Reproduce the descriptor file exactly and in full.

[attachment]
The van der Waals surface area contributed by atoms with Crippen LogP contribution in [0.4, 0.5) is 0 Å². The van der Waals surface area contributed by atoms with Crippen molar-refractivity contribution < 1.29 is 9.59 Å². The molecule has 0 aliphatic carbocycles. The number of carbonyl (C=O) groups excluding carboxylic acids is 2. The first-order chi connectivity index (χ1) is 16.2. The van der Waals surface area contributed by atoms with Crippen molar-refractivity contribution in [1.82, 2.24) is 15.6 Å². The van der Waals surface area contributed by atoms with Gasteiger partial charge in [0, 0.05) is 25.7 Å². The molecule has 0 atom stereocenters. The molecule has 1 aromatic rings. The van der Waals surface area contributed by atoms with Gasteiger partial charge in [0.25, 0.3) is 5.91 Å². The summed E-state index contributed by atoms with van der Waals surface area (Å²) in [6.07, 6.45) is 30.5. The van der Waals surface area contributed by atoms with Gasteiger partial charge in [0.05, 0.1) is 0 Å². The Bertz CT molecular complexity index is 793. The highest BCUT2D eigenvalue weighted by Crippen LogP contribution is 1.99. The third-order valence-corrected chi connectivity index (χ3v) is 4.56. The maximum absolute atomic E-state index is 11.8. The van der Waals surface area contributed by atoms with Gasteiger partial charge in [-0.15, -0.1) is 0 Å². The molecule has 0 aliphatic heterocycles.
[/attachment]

The van der Waals surface area contributed by atoms with Crippen LogP contribution in [0.4, 0.5) is 0 Å². The van der Waals surface area contributed by atoms with Crippen molar-refractivity contribution < 1.29 is 9.59 Å². The molecule has 0 aliphatic carbocycles. The number of carbonyl (C=O) groups excluding carboxylic acids is 2. The first-order chi connectivity index (χ1) is 16.2. The van der Waals surface area contributed by atoms with Crippen molar-refractivity contribution in [1.82, 2.24) is 15.6 Å². The van der Waals surface area contributed by atoms with Gasteiger partial charge in [0, 0.05) is 25.7 Å². The molecule has 0 atom stereocenters. The molecule has 1 aromatic rings. The van der Waals surface area contributed by atoms with Gasteiger partial charge in [0.25, 0.3) is 5.91 Å². The summed E-state index contributed by atoms with van der Waals surface area (Å²) in [6.07, 6.45) is 30.5. The van der Waals surface area contributed by atoms with Gasteiger partial charge in [0.05, 0.1) is 0 Å². The Bertz CT molecular complexity index is 793. The highest BCUT2D eigenvalue weighted by Crippen LogP contribution is 1.99. The third-order valence-corrected chi connectivity index (χ3v) is 4.56. The maximum absolute atomic E-state index is 11.8. The van der Waals surface area contributed by atoms with Gasteiger partial charge in [-0.15, -0.1) is 0 Å². The molecule has 0 aliphatic heterocycles.